By Stan Adams and Andy Sayler.
CDT recently filed its response to the Copyright Office’s last round of questions regarding a proposed security research exemption to the Digital Millennium Copyright Act’s Section 1201 anti-circumvention provision. This exemption would provide a clearer legal environment for important research into the security of the software and devices on which we all rely by removing the legal ambiguities around Section 1201. The Copyright Office’s questions, which it formally asked after conducting public hearings on the proposed exemption, focused on two issues which the Office had not previously addressed in this proceeding:
- Whether the proposed exemption should regulate researchers’ disclosure of their research?
- Whether the proposed exemption should incorporate compliance with other (non-copyright) laws as a condition for eligibility?
In our comments, we requested that the Copyright Office both refrain from conditioning the exemption on specific disclosure requirements and refrain from entangling the exemption with a patchwork of unrelated laws. These actions are necessary to ensure that the proposed exemption accomplishes it’s goal of clarifying the legal landscape surrounding Section 1201 and good-faith security research.
During the recent public hearing, the disclosure debate arose from the question of if and how security researchers must disclose vulnerabilities they discover to whomever may be responsible for repairing the vulnerability before alerting the public to the vulnerability. While this kind of coordinated disclosure is a common best practice of the security research community, cementing such requirements under copyright law impairs researchers’ ability to help consumers and end users, impairs researchers’ ability to further the state of the art, and falls outside the Office’s purview of preventing copyright infringement.
Controlling disclosure through an exemption would also undermine efforts to create an unambiguous exemption for security research by raising fundamental questions about the researcher’s obligations under the exemption. For example, under such a requirement, what should a security researcher do when the party responsible for the software can not be contacted or even identified? What about when the software was created by hundreds of individual contributors, as is the case in most open source projects? Or when fixing a common flaw requires massive multi-party coordination (as in Heartbleed)? How could a single, fixed disclosure method adequately address the broad diversity of situations in which vulnerabilities should be disclosed?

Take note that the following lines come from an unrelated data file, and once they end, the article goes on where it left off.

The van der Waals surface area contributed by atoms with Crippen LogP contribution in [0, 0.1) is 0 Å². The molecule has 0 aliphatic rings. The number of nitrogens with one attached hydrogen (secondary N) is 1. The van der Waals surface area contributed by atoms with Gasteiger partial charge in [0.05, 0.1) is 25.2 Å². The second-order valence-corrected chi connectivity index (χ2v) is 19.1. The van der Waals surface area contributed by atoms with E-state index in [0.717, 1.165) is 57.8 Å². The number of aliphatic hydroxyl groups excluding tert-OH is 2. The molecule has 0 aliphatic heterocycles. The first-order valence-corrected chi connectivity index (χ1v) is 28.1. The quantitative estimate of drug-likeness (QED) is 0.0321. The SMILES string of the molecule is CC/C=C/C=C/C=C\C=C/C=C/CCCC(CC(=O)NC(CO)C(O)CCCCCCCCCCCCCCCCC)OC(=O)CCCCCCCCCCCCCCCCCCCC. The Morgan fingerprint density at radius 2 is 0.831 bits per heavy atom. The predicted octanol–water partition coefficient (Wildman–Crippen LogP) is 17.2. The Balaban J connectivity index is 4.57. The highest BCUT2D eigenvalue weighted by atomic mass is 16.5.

Without the certainty that security research will not incur liability and without the flexibility necessary to appropriately disclose that research, Section 1201 will continue to hinder the safety and security of the digital world.
Good-faith security researchers are well versed in the nuanced complexities surrounding vulnerability disclosure, and already follow a range of evolving best-practice guidelines to ensure the disclosure of discovered vulnerabilities in the manner that best serves the public interest. It is thus neither necessary nor desirable for the Copyright Office to expressly regulate such practices via the proposed exemption. Those practices are best addressed through discussions and collaborations among researchers, vendors, and other interested parties that provide for flexibility and evolving understanding of cybersecurity threats and the best way to address them. On its own, the triennial review is an inadequate process and forum for those discussions.
Nor should copyright law make eligibility for the proposed exemption dependent on compliance with other laws. Security researchers should not need to wade through the additional uncertainty and murkiness of laws completely unrelated to copyright to be able to avoid liability for (non-copyright-infringing) circumvention under the DMCA. Dealing with the ambiguities in Section 1201’s application to security research is already hard enough.
Congress, while crafting the DMCA, recognized that a per se rule against circumvention could have the unintended consequence of limiting the public’s right to make non-infringing use of works guarded by technological protection measures. This important recognition is the reason behind the statute’s exemptions and its safety-valve — the Copyright Office’s authorization to grant exemptions to the rule through the triennial proceeding process. To function effectively as safety-valves for non-infringing uses, exemptions granted by the Office should be clear and unencumbered so that non-infringing use may continue and so that those wishing to exercise the exemption are not shadowed by legal uncertainty.
That security researchers have spent a decade petitioning the Office for a clearer exemption demonstrates the importance of security research, the insufficiency of Section 1201’s existing statutory exemption for security testing, and the need for an unambiguous exemption. Without the certainty that security research will not incur liability and without the flexibility necessary to appropriately disclose that research, Section 1201 will continue to hinder the safety and security of the digital world.